Here’s an old Chicago joke: A judge comes to a lawyer preparing to try a case. “The other side just gave me $10,000 to decide for them,” he says. “You have two choices: you can give me $20,000 to decide for you.”
“What’s other choice?” the lawyer says.
“Give me $10,000 and I’ll just decide based on the law.”
A judge who actually tried this would be in trouble. Flat-out bribery is illegal. But very often the real scandal in a society is what is legal. What about a judge who says, “You might want to know that the other firm has contributed to my campaign fund”?
Currently 39 out of the 50 states have a system of popular election for judges. All but nine of those states have laws providing that judges and judicial candidates “shall not personally solicit campaign funds, or solicit attorneys for publicly stated support.” They may establish campaign committees to raise funds; but the hey-given-me-money-lately sidebar is forbidden.
The language above is Florida’s version of the rule. Williams-Yulee v. Florida Bar, a case to be argued before the Supreme Court Tuesday, tests whether that rule violates the First Amendment.
Lanell Williams-Yulee wanted to be a county judge in Hillsborough County, Florida, which includes Tampa. She sent out a cheery mass mailing that said, “An early contribution of $25, $50, $100, $250, or $500, made payable to ‘Lanell Williams-Yulee Campaign for County Judge’, will help raise the initial funds needed to launch the campaign and get our message out to the public.” She eventually lost the election; meanwhile, the Bar filed a complaint with the state Supreme Court. The Court, through a referee, found that she had thought, in good faith, that she was not violating the no-direct-solicitation rule; nonetheless, it said, she was guilty. In addition to the finding of guilt, she was required to pay the costs of the proceedings against her.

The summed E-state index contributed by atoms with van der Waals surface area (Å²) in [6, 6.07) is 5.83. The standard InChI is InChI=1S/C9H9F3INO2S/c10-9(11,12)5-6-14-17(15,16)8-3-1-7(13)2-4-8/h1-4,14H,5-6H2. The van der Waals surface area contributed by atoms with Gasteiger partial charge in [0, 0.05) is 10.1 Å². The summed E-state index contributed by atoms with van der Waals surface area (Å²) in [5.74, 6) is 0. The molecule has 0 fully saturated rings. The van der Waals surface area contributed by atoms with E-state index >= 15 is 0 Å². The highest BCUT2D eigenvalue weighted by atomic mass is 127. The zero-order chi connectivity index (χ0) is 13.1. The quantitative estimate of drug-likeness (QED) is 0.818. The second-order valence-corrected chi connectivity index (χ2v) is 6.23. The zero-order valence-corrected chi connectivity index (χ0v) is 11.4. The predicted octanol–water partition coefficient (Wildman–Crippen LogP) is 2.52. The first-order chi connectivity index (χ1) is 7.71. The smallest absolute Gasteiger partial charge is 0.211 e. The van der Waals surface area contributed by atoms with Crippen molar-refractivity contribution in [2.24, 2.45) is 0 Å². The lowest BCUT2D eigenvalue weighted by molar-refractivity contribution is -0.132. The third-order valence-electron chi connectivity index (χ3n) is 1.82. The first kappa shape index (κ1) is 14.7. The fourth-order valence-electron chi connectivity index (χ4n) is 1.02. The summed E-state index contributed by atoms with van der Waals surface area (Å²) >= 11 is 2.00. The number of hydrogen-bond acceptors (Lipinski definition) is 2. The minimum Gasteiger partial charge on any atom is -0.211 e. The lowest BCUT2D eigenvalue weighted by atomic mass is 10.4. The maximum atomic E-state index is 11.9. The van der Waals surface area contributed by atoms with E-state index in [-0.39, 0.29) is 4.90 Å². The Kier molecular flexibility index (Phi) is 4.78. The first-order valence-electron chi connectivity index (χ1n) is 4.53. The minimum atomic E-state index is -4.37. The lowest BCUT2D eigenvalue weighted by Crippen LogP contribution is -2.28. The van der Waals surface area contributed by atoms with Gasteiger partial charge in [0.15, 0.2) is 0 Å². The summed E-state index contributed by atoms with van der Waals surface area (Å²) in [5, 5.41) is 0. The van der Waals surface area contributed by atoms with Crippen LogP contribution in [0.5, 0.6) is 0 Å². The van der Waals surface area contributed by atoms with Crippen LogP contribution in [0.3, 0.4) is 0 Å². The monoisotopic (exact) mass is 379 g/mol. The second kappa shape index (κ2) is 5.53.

Williams-Yulee, represented by Supreme Court superlawyer Andrew Pincus, petitioned for certiorari, asking the Court to hold that any rule prohibiting direct solicitation of campaign funds violates the First Amendment. The rule she seeks would protect not only mass mailings like her own, but also discreet requests in chambers made by judges to the lawyers appearing before them.